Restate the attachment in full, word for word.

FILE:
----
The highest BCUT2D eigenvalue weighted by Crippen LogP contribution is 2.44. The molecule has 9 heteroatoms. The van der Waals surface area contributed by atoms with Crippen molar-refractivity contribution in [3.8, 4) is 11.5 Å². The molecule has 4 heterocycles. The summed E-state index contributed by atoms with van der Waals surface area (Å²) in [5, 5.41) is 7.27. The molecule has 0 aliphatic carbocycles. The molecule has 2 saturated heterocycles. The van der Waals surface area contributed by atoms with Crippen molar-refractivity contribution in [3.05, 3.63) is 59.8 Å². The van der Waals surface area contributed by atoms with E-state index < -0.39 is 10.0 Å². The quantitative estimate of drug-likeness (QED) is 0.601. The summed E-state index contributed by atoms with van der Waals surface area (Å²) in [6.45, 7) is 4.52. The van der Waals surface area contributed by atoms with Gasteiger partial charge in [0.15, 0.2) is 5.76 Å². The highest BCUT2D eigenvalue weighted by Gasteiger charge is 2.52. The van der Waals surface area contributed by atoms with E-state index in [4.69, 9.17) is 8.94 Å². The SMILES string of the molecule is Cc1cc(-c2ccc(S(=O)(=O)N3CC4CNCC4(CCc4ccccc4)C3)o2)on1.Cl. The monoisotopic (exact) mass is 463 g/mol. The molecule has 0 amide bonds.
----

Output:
The highest BCUT2D eigenvalue weighted by Crippen LogP contribution is 2.44. The molecule has 9 heteroatoms. The van der Waals surface area contributed by atoms with Crippen molar-refractivity contribution in [3.8, 4) is 11.5 Å². The molecule has 4 heterocycles. The summed E-state index contributed by atoms with van der Waals surface area (Å²) in [5, 5.41) is 7.27. The molecule has 0 aliphatic carbocycles. The molecule has 2 saturated heterocycles. The van der Waals surface area contributed by atoms with Crippen molar-refractivity contribution in [3.05, 3.63) is 59.8 Å². The van der Waals surface area contributed by atoms with E-state index < -0.39 is 10.0 Å². The quantitative estimate of drug-likeness (QED) is 0.601. The summed E-state index contributed by atoms with van der Waals surface area (Å²) in [6.45, 7) is 4.52. The van der Waals surface area contributed by atoms with Gasteiger partial charge in [0.15, 0.2) is 5.76 Å². The highest BCUT2D eigenvalue weighted by Gasteiger charge is 2.52. The van der Waals surface area contributed by atoms with E-state index in [4.69, 9.17) is 8.94 Å². The SMILES string of the molecule is Cc1cc(-c2ccc(S(=O)(=O)N3CC4CNCC4(CCc4ccccc4)C3)o2)on1.Cl. The monoisotopic (exact) mass is 463 g/mol. The molecule has 0 amide bonds.